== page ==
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Berklee Music History 1 Study Guide

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Study guitar for Berklee Music History 1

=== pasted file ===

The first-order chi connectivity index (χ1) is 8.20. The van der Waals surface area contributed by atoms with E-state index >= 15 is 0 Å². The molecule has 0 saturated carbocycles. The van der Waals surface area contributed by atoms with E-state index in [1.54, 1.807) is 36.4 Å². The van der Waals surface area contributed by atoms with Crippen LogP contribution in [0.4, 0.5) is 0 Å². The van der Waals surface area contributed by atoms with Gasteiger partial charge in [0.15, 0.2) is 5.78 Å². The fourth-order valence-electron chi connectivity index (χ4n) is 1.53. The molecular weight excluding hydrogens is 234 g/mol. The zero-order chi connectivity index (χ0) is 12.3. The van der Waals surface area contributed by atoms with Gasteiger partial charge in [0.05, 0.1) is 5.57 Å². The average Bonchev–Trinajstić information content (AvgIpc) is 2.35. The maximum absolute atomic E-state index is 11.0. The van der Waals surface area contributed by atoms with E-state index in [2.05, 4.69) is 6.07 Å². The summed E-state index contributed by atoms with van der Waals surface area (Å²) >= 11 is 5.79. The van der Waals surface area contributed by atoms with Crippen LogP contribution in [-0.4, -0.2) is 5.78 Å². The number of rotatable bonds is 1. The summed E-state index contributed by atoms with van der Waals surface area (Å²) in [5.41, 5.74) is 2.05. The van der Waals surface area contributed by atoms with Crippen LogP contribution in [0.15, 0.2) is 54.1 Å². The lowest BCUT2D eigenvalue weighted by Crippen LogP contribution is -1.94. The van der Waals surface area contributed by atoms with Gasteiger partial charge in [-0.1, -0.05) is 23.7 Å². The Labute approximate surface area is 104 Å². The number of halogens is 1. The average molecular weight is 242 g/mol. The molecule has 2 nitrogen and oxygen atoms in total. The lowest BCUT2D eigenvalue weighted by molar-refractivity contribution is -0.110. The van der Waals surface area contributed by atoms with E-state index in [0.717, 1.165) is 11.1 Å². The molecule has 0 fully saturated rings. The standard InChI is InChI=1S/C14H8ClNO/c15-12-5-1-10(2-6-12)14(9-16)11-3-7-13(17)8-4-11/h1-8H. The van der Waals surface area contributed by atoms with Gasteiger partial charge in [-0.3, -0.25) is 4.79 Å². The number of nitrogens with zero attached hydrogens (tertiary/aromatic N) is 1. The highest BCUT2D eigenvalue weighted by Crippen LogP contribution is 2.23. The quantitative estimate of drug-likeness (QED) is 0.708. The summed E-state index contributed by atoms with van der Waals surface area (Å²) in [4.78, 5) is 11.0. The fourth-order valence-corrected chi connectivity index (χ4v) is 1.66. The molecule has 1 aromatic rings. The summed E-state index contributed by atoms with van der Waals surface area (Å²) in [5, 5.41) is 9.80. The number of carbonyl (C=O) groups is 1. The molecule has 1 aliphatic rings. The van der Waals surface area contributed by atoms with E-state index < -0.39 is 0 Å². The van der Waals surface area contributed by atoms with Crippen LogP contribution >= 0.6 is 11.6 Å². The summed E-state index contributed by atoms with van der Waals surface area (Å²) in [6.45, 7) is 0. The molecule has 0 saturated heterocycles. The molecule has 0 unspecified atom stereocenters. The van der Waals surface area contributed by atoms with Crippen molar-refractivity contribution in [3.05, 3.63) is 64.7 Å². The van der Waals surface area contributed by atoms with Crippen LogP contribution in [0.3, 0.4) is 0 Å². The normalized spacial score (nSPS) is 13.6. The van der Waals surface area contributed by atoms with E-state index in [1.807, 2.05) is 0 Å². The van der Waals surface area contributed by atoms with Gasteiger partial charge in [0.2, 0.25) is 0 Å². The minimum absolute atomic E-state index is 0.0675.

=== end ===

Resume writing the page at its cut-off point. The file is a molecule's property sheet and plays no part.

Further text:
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  Medieval Sacred Music General Terms   Psalms:  song; book of psalms is a book of songs Cantillation:  chanting of sacred texts based on melodic formulas that reflected the phrase divisions of the text Rite: Mass: the most important service in the Roman Church Proper of the Mass: the texts for certain parts of the Mass that vary from day to day Ordinary of the Mass: the texts for other parts that do not change Office: a series of either services that since the early Middle Ages have been celebrated daily at specific times  Antiphon: a chant sung before and after psalms Responsories: lessons with musical responses Canticles: poetic passages from parts of the Bible other than the Book of Psalms Church Calendar:  kept track of religious events Liturgy:  sequence of events that happen at meeting Liturgical Dramas: dialogues and more elaborate plays in Latin Psalmody: the singing of psalms, was part of the Mass as well as Office Cantor: the leader of a choir, sings the opening words of the antiphon; the cantor sings the first half of the psalm or canticle verse, the choir completes the second half Polyphony: the art of voices singing together in independent parts Organum: two or more voices singing different notes in agreeable combinations according to given rules Sequence: a genre popular from the late ninth through the twelfth centuries  Ars Nova: (meaning New Art or New Method), has come to denote the new French musical style inaugurated by Vitry in the 1310s and continued until the 1370s Characteristics of Chant Responsorial: from response  Antiphonal: two groups or halves of the choir alternate Direct: without alternation Syllabic: chants in which almost every syllable has a single note Neumatic: chants in which syllables carry one to six notes or so - generally one neume  per syllable Melismatic: chants that feature many melismas Types of Chants Plainchant:  early European Unison song. The earliest notation we have of plainchant was A.D 800, but was most likely happening hundreds of years before that Chant Dialects:  the different regional repertories  Gregorian Chant:  the codification of liturgy and music under Roman leaders, helped by Frankish kings. Byzantine:  Ambrosian  Chant: the songs of a Milanes rite, named after St. Ambrose, bishop of Milan from 374 to 397 Old Roman Chant:  More ornate melodies based on the same principles as Gregorian chant. Music Notation/Terms:   Notation: a way to write down music Neumes:  the earliest notation signs (usually dots, splotches, or squiggles) that were placed above words to indicate the melodic gesture for each syllable. Diastematic Heighted Neumes: Neumes that are placed at varying heights on the staff to indicate the relative size as well as direction of the interval Echoi: Musica Mundana: the music of the universe, according to Boetheius  Musica Humana: human music Musica Instrumentalis: instrumental music Final: the main note in the mode and usually the last not in the melody Mode: each chant was assigned to a particular mode, which made it easier to learn and memorize chants  Authentic: the odd-numbered modes that typically cover a range from a step below to the final octave above it Plagal: each authentic mode is paired with a plagal mode that has the same final but is deeper in range, moving from a fourth (or sometimes a fifth) below the final to fifth or sixth above it. Recital Tone: a second characteristic note in addition to the final tone. While finals of corresponding plagal and authentic modes are the same, recital tones differ. Solmization: (ut, re, mi, fa, sol, la) syllables created by Guido of Arezzo to recognize pattern tones and semi tones. Hexachords: the interval pattern of six notes from  ut   to  la  with a semitone between mi and fa Mutation: changing hexachords, a note that was shared by both hexachords was begun as if in one hexachord a left as if in another. Recitation Formulas: simple melodic outlines that can be used with many different texts Intonation: a rising motive used only for the first verse Mediant: a cadence for the middle of each verse Termination: a finale cadence for each verse Lesser Dox-Ology: a formula of praise to the Trinity father Strophic: hymns consisting of several stanzas that are al sung to the same melody Psalmody: the singing of psalms, was part of the Mass as well as Office Jubilus: the final syllable of alleluia that is extended by an effusive melisma Drone: typical sustain the modal final, sometimes joined by the fifth above  Parallel Organum: two melodies singing in parallel motions, consisting of the  principle voice  (srcinal chant)   and the organal voice (the other chant moving a fifth below) Mixed Parallel and Oblique Organum: combines oblique motion, like a melody over a drone, with parallel motion  Aquitanian Polyphony: a new more ornate type of polyphony developed by French singers and composers in the early twelfth century Discant: occurs when both parts move at about the same rate, with one to three notes in the upper part for each note of the lower voice Florid Organum: refers to a texture in which the upper voice sings note groups of varying lengths above each note of the lower voice, which accordingly moves much more slowly than the upper Tenor: the lower voice that holds the principle melody Score Notation: the voices are written above the text, the top voice above the tenor, separated by a line Ligatures: combinations of note groups Longs: long notes Breves: short notes Rhythmic Modes: the six basic patterns, which were then referred to as modes Tempus: the basic time unit Duplum: Latin for double Triplum: Latin for triple Quadruplum: Latin for quadruple Clausula: the Latin word for a clause or phrase in a sentence Voice Exchange: where voices trade phrases Isorhythm: (meaning equal rhythms), in which the tenor is laid out in segments of identical rhythm Minims: (meaning least) division of the semibreve, formerly the smallest possible note value Mensuration Signs: symbols that are the ancestors of modern time signatures Talea: the repeating rhythmic unit Color: recurring segment of melody Hocket: two voices alternate in rapid succession, each resting while the other sings Contratenor: (meaning against the tenor) in the same range as the tenor, sometimes below it and sometimes above it Virelai: a popular French genre Formes Fixes: (fixed forms) text and music have particular patters of repetition that include a refrain , a phrase or section that repeats both words and music. Three forms include Virelai, Ballade, and  Rondeau Key Historical Figures Boethius: (ca. 480-524) the most revered music authority on music in the Middle Ages  Guido of Arezzo: (ca. 991-est.1033) a musical theorist of the medieval era. He is regarded as the inventor of modern musical notation (staff notation) that replace neutmatic  notation Elias Salomo: Jacques de Liége: Johannes de Garlandia: Philippe de Vitry: (ca. 1291-1361) a French composer, poet, church canon, administrator for the duke of Bourbon and the king of France, and later Bishop of Meaux, is named by one writer as the inventor of a new art Guillaum de Machaut: (ca. 1300-1377) the most important composer and poet in 14th-century France. His music has come to typify the French  Ars Nova Medieval Secular Music   General Terms: Minnesinger: knightly poet musicians who flourished between the twelfth and 14th centuries and wrote in Middle High German Fin' Amors or Fine Amour: (meaning refined love ) idealized love through which the lover was himself refined. The object was a real woman, usually a man's wife, but she was adored from a distance, with discretion, respect, and humility Refrain: a recurring phrase or verse with music Troubadours: poet-composers in Southern France whose language was Occitan Trouvéres: poet-composers in Northern France whose language was Old French Bards: poet-singers in Celtic lands, who sang epics at banquets and other occasions Jongleurs: (from the same English root as Jugglers) were lower-class itinerant musicians who traveled alone or in groups, earning precarious living by performing tricks, telling stories, or singing and playing instruments Mistrel: (from the Latin word servant ) used for more specialized musicians, many of whom were employed by the court or city for at least part of the year Chansonniers: (songbooks) songs preserved in manuscript anthologies Refrain: a recurring phrase or verse with music Rondeau: a dance song with a refrain in two phrases Bar Form: the most common melodic form AAB Haut: French for high Bas: French for low Ballata: (meaning to dance ) srcinally meant song to accompany dancing, became popular later than the madrigal and caccia (14th Century) Madrigal: a song for two or three voices without instrumental accompaniment Treble: the principle line, supported by a slow-moving tenor without text Rota: (similar to Rondellus) a perpetual canon or round at the unison